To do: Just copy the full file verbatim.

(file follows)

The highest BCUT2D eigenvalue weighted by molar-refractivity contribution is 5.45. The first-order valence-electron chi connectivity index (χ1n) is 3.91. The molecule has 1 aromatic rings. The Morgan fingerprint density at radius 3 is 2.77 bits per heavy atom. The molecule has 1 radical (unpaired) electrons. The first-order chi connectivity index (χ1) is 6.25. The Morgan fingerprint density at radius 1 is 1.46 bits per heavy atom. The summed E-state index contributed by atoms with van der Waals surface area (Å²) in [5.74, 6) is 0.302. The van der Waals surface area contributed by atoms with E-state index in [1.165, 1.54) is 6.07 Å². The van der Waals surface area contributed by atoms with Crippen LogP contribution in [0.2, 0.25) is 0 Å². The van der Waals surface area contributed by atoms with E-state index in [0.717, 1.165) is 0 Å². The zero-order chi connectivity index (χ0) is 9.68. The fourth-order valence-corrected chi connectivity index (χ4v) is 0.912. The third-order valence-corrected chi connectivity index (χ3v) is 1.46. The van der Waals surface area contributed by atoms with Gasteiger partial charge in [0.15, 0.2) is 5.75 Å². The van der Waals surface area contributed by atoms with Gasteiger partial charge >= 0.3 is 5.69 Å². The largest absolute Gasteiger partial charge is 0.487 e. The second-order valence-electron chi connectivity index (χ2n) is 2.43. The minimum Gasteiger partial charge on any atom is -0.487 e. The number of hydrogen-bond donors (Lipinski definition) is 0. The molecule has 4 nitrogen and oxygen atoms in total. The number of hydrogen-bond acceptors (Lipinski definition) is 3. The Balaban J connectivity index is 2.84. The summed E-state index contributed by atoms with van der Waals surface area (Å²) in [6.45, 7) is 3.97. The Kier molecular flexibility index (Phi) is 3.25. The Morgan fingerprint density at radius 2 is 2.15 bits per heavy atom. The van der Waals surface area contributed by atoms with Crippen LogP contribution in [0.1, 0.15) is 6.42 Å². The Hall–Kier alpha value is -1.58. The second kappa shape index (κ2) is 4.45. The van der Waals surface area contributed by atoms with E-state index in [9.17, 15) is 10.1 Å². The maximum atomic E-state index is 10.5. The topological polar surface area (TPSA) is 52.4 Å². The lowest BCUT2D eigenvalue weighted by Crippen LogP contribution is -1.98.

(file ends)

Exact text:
The highest BCUT2D eigenvalue weighted by molar-refractivity contribution is 5.45. The first-order valence-electron chi connectivity index (χ1n) is 3.91. The molecule has 1 aromatic rings. The Morgan fingerprint density at radius 3 is 2.77 bits per heavy atom. The molecule has 1 radical (unpaired) electrons. The first-order chi connectivity index (χ1) is 6.25. The Morgan fingerprint density at radius 1 is 1.46 bits per heavy atom. The summed E-state index contributed by atoms with van der Waals surface area (Å²) in [5.74, 6) is 0.302. The van der Waals surface area contributed by atoms with E-state index in [1.165, 1.54) is 6.07 Å². The van der Waals surface area contributed by atoms with Crippen LogP contribution in [0.2, 0.25) is 0 Å². The van der Waals surface area contributed by atoms with E-state index in [0.717, 1.165) is 0 Å². The zero-order chi connectivity index (χ0) is 9.68. The fourth-order valence-corrected chi connectivity index (χ4v) is 0.912. The third-order valence-corrected chi connectivity index (χ3v) is 1.46. The van der Waals surface area contributed by atoms with Gasteiger partial charge in [0.15, 0.2) is 5.75 Å². The van der Waals surface area contributed by atoms with Gasteiger partial charge >= 0.3 is 5.69 Å². The largest absolute Gasteiger partial charge is 0.487 e. The second-order valence-electron chi connectivity index (χ2n) is 2.43. The minimum Gasteiger partial charge on any atom is -0.487 e. The number of hydrogen-bond donors (Lipinski definition) is 0. The molecule has 4 nitrogen and oxygen atoms in total. The number of hydrogen-bond acceptors (Lipinski definition) is 3. The Balaban J connectivity index is 2.84. The summed E-state index contributed by atoms with van der Waals surface area (Å²) in [6.45, 7) is 3.97. The Kier molecular flexibility index (Phi) is 3.25. The Morgan fingerprint density at radius 2 is 2.15 bits per heavy atom. The van der Waals surface area contributed by atoms with Crippen LogP contribution in [0.1, 0.15) is 6.42 Å². The Hall–Kier alpha value is -1.58. The second kappa shape index (κ2) is 4.45. The van der Waals surface area contributed by atoms with E-state index in [9.17, 15) is 10.1 Å². The maximum atomic E-state index is 10.5. The topological polar surface area (TPSA) is 52.4 Å². The lowest BCUT2D eigenvalue weighted by Crippen LogP contribution is -1.98.